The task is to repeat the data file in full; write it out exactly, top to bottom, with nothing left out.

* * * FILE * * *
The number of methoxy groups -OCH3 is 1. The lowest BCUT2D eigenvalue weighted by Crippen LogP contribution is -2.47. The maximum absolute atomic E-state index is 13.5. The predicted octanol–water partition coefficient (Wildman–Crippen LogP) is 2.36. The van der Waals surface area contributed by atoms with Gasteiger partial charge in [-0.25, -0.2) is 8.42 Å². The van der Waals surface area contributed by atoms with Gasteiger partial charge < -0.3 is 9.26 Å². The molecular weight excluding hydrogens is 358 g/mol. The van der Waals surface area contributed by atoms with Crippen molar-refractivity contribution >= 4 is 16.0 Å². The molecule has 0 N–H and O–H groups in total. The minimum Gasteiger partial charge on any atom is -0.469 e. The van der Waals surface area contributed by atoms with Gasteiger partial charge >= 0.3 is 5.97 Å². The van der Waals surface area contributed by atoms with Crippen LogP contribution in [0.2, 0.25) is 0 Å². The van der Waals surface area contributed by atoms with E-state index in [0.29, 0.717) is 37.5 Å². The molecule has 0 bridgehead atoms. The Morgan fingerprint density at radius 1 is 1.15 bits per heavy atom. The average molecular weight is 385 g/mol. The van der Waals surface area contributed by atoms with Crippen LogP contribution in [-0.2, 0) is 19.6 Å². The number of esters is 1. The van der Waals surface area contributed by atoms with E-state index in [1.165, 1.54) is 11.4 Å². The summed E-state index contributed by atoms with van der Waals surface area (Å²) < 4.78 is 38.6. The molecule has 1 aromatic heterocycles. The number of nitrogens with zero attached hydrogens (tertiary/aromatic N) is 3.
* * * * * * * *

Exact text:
The number of methoxy groups -OCH3 is 1. The lowest BCUT2D eigenvalue weighted by Crippen LogP contribution is -2.47. The maximum absolute atomic E-state index is 13.5. The predicted octanol–water partition coefficient (Wildman–Crippen LogP) is 2.36. The van der Waals surface area contributed by atoms with Gasteiger partial charge in [-0.25, -0.2) is 8.42 Å². The van der Waals surface area contributed by atoms with Gasteiger partial charge < -0.3 is 9.26 Å². The molecular weight excluding hydrogens is 358 g/mol. The van der Waals surface area contributed by atoms with Crippen molar-refractivity contribution >= 4 is 16.0 Å². The molecule has 0 N–H and O–H groups in total. The minimum Gasteiger partial charge on any atom is -0.469 e. The van der Waals surface area contributed by atoms with Gasteiger partial charge >= 0.3 is 5.97 Å². The van der Waals surface area contributed by atoms with Crippen LogP contribution in [0.2, 0.25) is 0 Å². The van der Waals surface area contributed by atoms with E-state index in [0.29, 0.717) is 37.5 Å². The molecule has 0 bridgehead atoms. The Morgan fingerprint density at radius 1 is 1.15 bits per heavy atom. The average molecular weight is 385 g/mol. The van der Waals surface area contributed by atoms with Crippen LogP contribution in [-0.2, 0) is 19.6 Å². The number of esters is 1. The van der Waals surface area contributed by atoms with E-state index in [1.165, 1.54) is 11.4 Å². The summed E-state index contributed by atoms with van der Waals surface area (Å²) < 4.78 is 38.6. The molecule has 1 aromatic heterocycles. The number of nitrogens with zero attached hydrogens (tertiary/aromatic N) is 3.